remarkable mediums in Poland - home of mediums - and some of these offered to demonstrate to the delegates. In particular, I had seances with Anna Pilch, a young Silesian peasant girl who, clairvoyantly, told me a number of things that had happened to me in past years. Then there was a man who, from the mere spelling of a person's name, was able to duplicate his signature more or less in facsimile. I had sittings with Guzik, one of the cleverest fakers I have ever met, and I also had a sitting with Stanislawa P., another physical medium. Her tricks were rather obvious, and she was completely exposed in Paris a few years later.
One of the most interesting mediums who, in 1923, was demonstrating at Warsaw - which even then showed signs of the battering it had had from the German guns - was Rom-Romano, a local hypnotist and muscle-reader. His feats included doing certain things only thought of by the person who was holding his hand. Similar mental requests were successfully carried out when no contact between the medium (as 'percipient') and audience (as 'agents ') was made. Rom-Romano could, by auto-hypnosis, produce anæsthesia of any part of his body, so that when needles were stuck into him no pain was felt and no blood appeared. He would induce in himself a state of catalepsy for any pre-determined period, during which his pulse would vary from 100 to 200 beats a minute. Then he would do the well-known 'cataleptic bridge' trick across the backs of two chairs, which I referred to in Chapter II. Then he hypnotised a number of persons, who were unable to unclasp their hands until the hypnotist 'released' them by making passes down their arms. Rom-Romano persuaded one man that his nose had been transferred to his knee, and his efforts to 'blow' the latter with his handkerchief were ludicrous in the extreme.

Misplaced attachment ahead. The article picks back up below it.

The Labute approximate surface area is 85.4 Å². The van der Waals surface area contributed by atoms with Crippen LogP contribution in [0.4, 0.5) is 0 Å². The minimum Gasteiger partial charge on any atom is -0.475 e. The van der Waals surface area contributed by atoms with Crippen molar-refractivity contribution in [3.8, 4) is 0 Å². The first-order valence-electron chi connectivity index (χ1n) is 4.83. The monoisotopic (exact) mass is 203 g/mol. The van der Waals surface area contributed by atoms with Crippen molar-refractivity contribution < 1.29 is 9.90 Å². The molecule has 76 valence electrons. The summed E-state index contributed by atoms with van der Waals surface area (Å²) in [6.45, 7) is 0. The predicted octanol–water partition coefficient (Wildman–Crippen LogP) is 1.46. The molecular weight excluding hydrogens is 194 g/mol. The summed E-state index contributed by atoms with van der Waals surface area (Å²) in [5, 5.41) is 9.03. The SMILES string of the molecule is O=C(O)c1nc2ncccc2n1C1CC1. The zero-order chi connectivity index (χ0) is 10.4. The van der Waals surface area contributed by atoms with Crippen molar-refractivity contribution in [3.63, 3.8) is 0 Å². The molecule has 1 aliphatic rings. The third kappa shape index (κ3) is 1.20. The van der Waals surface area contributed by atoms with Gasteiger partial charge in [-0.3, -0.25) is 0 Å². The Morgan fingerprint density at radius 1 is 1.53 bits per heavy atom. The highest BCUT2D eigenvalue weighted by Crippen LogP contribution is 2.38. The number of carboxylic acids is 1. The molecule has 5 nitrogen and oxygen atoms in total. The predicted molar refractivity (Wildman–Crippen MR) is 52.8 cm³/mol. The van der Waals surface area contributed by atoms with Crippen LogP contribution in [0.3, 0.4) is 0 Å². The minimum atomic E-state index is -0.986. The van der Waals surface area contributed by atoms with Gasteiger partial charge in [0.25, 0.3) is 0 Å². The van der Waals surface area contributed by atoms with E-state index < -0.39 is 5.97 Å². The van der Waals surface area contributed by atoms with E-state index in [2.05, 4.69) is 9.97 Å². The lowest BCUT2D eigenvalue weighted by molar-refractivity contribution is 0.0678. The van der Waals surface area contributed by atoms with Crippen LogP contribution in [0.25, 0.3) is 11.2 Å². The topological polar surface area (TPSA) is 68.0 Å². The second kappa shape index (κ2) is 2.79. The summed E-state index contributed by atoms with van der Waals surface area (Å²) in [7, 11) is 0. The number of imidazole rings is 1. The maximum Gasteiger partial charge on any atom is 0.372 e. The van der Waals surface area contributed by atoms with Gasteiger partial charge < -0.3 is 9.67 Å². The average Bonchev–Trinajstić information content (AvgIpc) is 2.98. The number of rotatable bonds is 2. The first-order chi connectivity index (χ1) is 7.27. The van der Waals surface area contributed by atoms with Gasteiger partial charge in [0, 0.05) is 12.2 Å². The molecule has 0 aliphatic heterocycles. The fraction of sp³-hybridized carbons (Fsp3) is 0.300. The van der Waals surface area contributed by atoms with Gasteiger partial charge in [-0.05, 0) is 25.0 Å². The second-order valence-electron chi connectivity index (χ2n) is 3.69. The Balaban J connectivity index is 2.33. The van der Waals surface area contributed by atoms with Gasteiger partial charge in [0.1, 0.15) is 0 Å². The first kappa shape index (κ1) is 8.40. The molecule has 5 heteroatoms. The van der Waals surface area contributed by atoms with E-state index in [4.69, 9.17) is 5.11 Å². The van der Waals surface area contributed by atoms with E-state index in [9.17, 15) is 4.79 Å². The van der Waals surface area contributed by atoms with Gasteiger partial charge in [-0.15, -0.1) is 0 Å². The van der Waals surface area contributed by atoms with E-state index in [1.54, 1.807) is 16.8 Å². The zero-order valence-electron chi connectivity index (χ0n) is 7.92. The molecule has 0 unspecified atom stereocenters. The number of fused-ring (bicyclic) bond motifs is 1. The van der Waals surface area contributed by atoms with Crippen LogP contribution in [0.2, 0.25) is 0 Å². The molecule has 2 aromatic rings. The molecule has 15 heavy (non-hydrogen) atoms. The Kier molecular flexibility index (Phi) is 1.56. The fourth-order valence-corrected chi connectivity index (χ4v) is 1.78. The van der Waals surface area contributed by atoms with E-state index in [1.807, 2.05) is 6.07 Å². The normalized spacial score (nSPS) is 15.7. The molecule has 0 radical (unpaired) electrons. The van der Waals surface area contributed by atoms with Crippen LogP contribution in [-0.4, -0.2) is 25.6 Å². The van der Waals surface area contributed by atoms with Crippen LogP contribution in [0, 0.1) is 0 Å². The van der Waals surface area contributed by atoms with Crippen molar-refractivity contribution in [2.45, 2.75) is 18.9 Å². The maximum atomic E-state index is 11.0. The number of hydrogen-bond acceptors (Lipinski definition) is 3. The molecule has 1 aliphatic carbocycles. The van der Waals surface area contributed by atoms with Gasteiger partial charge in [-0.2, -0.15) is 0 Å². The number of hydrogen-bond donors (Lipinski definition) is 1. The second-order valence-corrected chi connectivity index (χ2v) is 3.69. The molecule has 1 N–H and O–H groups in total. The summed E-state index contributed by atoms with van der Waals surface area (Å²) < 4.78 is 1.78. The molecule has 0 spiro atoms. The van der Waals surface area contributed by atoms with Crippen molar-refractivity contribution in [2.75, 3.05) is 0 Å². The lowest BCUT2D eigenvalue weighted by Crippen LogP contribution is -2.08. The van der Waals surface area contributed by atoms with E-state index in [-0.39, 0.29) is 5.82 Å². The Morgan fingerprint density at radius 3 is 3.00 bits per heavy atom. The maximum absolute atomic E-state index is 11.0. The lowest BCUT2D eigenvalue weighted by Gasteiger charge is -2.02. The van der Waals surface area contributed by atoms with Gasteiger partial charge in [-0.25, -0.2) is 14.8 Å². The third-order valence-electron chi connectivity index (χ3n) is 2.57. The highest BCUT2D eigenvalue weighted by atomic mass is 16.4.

Rom-Romano's 'mental tricks' (for that is all they are) I have seen duplicated by many other vaudeville hypnotists and entertainers, including Marion, Maloïtz, Dr. Gaston Haas of Zurich, Stuart Cumberland, Charles Piaux, Kennedy, and many others. These people are very clever and provide good entertainment. But there is nothing miraculous about their feats.
As for the other Warsaw mediums, I shall have something to say later about little Anna Pilch, and Guzik with his séance 'animals.' I travelled back to London from Warsaw with Dr. L. Haden Guest, M.P., the sociologist, and on the Berlin-Flushing train we met the wife of a man who had had a sitting with Guzik - and had caught him 'helping out' the spirits with the aid of an umbrella! And yet Guzik impressed a number of people, including Sir Oliver Lodge, with his 'phenomena.'